A visit to Vergelegen is never complete without a controversial quote or two from the outspoken winemaker who is now showing the French how to make a Cabernet Franc/Merlot blend along the lines of Cheval Blanc. On a tour of his individually named blocks tagged in micro-tanks in cellar, Andre van Rensburg declares, “There’s no f***g way I’ll ever name a vineyard after a kiwi or anywhere in Pretoria”!
While in the Helderberg vicinity, another annual highlight of my wine dairy is the launch of Morgenster’s two estate blends. To mark the tri-centenary of the farm (founded in 1711), Morgenster also launched a flagship White 2011 this year - A classic Bordeaux blend of barrel-fermented Sauvignon Blanc and Semillon with a Graves-style minerality. At the launch, Giorgio Nava of 95 Keerom served a fabulous lunch in the grand manor house to the new releases - pairing a sublime dish of fresh asparagus with poached egg to the maiden Morgenster White 2011 - and beef from his own farm to the flagship Lourens River Valley 2009 and Morgenster 2009 blends. All vintages back to 2001 have been re-released in a unique cellar-door proposition.
Last but not least, the annual launch of the flagship Mentors wine range at KWV’s landmark cellar complex (1918) in Paarl underscored the renaissance at this gateway to the Paarl winelands. The young trio of winemakers who have made “one of South Africa’s most awarded wine ranges in three vintages” offered wine writers insights into the evolution of a contemporary winemaking style at KWV. Cellar master Richard Rowe comments, “The Mentors range is a winemaker driven concept. It focuses on identifying key sites - and exploring the potential of a particular variety … to see how the market responds to Cabernet Franc (or Grenache Blanc and Viognier)”.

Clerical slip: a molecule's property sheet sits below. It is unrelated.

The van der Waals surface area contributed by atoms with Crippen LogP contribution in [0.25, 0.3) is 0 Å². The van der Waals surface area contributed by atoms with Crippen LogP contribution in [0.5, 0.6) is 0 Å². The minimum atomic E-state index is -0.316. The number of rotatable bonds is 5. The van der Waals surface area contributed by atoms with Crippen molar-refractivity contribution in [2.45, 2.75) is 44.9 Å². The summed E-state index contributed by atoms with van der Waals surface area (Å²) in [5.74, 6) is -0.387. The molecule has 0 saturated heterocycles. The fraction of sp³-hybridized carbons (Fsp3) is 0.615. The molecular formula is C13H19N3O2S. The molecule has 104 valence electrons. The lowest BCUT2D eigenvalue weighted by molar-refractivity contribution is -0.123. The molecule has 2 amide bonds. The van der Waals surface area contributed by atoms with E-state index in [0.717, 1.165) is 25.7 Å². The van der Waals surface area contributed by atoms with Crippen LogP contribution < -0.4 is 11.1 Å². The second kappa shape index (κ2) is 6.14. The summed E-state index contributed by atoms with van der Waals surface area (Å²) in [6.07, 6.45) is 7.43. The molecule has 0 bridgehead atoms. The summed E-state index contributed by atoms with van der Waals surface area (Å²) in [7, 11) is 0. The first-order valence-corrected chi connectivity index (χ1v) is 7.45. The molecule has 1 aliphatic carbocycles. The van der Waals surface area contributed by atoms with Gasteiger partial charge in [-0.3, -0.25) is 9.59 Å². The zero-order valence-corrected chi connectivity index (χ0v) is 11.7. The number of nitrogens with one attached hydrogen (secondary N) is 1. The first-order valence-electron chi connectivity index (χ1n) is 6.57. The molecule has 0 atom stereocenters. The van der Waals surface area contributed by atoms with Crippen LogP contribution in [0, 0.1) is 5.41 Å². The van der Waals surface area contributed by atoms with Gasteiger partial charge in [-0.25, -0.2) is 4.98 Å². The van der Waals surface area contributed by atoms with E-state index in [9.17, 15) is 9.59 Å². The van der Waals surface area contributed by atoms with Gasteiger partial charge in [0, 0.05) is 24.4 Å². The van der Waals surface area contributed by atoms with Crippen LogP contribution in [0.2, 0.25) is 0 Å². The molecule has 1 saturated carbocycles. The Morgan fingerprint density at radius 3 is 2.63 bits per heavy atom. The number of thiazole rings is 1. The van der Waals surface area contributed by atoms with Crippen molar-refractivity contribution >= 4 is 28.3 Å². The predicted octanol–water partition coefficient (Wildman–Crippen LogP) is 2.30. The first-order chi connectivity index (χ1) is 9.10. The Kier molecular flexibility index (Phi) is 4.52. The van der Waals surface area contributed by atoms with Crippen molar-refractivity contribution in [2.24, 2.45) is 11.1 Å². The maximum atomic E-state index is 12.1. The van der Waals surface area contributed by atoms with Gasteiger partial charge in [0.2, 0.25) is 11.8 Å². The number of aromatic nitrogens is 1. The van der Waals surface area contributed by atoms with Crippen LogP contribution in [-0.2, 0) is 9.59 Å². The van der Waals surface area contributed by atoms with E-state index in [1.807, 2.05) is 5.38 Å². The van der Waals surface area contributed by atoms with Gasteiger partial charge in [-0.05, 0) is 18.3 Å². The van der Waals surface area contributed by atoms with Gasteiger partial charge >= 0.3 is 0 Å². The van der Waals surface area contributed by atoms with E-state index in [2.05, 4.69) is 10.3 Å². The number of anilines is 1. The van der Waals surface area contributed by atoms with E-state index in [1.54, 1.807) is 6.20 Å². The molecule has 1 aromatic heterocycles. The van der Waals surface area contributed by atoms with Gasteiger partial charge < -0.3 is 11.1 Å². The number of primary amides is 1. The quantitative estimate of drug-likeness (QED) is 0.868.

The Mentors, a boutique range from a cellar within a cellar - creates a halo effect for KWV’s huge volume brands such as Roodeberg (3.2 million litres), Golden Kaan, KWV lifestyle and Cathedral Cellar. Attractions drawing happy tourist feet to the cellar door include chocolate and brandy tastings at the KWV Emporium, a tour of the vast cellar complex - with the oldest and biggest oak vats in South Africa like Big Bill - and the priceless collection of fortified wines in vats and brandies going back to the 1930s. Only sixty tons of grapes go into the Mentors in a 300 ton boutique cellar - out of an annual crush of 11 000 tons (and another 11 000 tons of bought-in finished wine for KWV's high-volume brands).
We sampled the new Mentors releases over a superb food and wine pairing at Laborie, the showpiece heritage estate in the KWV portfolio. The restaurant was recently re-launched as Harvest under signature chef Matthew Gordon, one of the leading restaurateurs in the Franschhoek Valley. The contemporary makeover of the manor house builds on core heritage values - and features a permanent Cecil Skotnes art exhibition which will soon feature on Laborie wine labels. A new modern South African menu focuses on organic, free-range winelands produce - served with herbs and vegetables from the restaurant garden. The attention to detail in the pairings of Mentors Semillon and Sauvignon Blanc to prawn ravioli and smoked local trout were superb as was the flagship Bordeaux blend The Mentors Orchestra to Karoo lamb. At how many cellars can you finish lunch with a glass of 1973 Hanepoot Jerepigo?
When it comes to food on the farm, Cape wineries are mastering a new synergy of heritage and contemporary styles and values to build wine brands at the cellar door.